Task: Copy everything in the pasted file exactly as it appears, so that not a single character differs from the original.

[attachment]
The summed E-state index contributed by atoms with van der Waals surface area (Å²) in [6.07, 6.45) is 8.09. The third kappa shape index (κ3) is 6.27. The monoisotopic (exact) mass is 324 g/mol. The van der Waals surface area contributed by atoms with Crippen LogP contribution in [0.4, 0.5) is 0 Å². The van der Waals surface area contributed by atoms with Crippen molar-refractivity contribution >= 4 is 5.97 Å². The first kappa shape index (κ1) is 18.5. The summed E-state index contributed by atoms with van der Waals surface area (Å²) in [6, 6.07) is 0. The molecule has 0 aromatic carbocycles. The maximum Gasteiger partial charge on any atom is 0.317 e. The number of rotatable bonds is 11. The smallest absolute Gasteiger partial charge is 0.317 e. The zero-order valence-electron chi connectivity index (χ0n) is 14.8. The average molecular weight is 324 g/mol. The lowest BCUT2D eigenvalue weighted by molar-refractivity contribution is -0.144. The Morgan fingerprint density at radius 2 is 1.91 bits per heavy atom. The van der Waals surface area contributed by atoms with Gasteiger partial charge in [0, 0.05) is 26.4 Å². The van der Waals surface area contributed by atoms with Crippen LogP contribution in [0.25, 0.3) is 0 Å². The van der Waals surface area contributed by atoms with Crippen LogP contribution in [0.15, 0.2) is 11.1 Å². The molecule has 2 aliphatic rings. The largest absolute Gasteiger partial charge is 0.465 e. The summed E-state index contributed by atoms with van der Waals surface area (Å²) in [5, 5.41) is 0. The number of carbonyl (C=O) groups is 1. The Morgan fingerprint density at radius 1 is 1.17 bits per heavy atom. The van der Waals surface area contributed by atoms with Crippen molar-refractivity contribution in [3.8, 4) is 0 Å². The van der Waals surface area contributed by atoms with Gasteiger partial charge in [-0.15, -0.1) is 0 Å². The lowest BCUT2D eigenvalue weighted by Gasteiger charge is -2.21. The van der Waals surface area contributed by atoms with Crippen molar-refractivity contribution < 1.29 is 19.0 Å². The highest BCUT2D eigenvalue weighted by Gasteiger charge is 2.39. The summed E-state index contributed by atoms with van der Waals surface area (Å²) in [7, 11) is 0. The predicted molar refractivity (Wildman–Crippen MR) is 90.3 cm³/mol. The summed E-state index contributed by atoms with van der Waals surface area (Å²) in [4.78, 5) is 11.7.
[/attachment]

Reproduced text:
The summed E-state index contributed by atoms with van der Waals surface area (Å²) in [6.07, 6.45) is 8.09. The third kappa shape index (κ3) is 6.27. The monoisotopic (exact) mass is 324 g/mol. The van der Waals surface area contributed by atoms with Crippen LogP contribution in [0.4, 0.5) is 0 Å². The van der Waals surface area contributed by atoms with Crippen molar-refractivity contribution >= 4 is 5.97 Å². The first kappa shape index (κ1) is 18.5. The summed E-state index contributed by atoms with van der Waals surface area (Å²) in [6, 6.07) is 0. The molecule has 0 aromatic carbocycles. The maximum Gasteiger partial charge on any atom is 0.317 e. The number of rotatable bonds is 11. The smallest absolute Gasteiger partial charge is 0.317 e. The zero-order valence-electron chi connectivity index (χ0n) is 14.8. The average molecular weight is 324 g/mol. The lowest BCUT2D eigenvalue weighted by molar-refractivity contribution is -0.144. The Morgan fingerprint density at radius 2 is 1.91 bits per heavy atom. The van der Waals surface area contributed by atoms with Gasteiger partial charge in [0, 0.05) is 26.4 Å². The van der Waals surface area contributed by atoms with Crippen LogP contribution in [0.25, 0.3) is 0 Å². The van der Waals surface area contributed by atoms with Crippen LogP contribution in [0.15, 0.2) is 11.1 Å². The molecule has 2 aliphatic rings. The largest absolute Gasteiger partial charge is 0.465 e. The summed E-state index contributed by atoms with van der Waals surface area (Å²) in [5, 5.41) is 0. The number of carbonyl (C=O) groups is 1. The Morgan fingerprint density at radius 1 is 1.17 bits per heavy atom. The van der Waals surface area contributed by atoms with Crippen molar-refractivity contribution in [3.8, 4) is 0 Å². The van der Waals surface area contributed by atoms with Gasteiger partial charge in [-0.15, -0.1) is 0 Å². The lowest BCUT2D eigenvalue weighted by Gasteiger charge is -2.21. The van der Waals surface area contributed by atoms with Crippen molar-refractivity contribution < 1.29 is 19.0 Å². The highest BCUT2D eigenvalue weighted by Gasteiger charge is 2.39. The summed E-state index contributed by atoms with van der Waals surface area (Å²) in [7, 11) is 0. The predicted molar refractivity (Wildman–Crippen MR) is 90.3 cm³/mol. The summed E-state index contributed by atoms with van der Waals surface area (Å²) in [4.78, 5) is 11.7.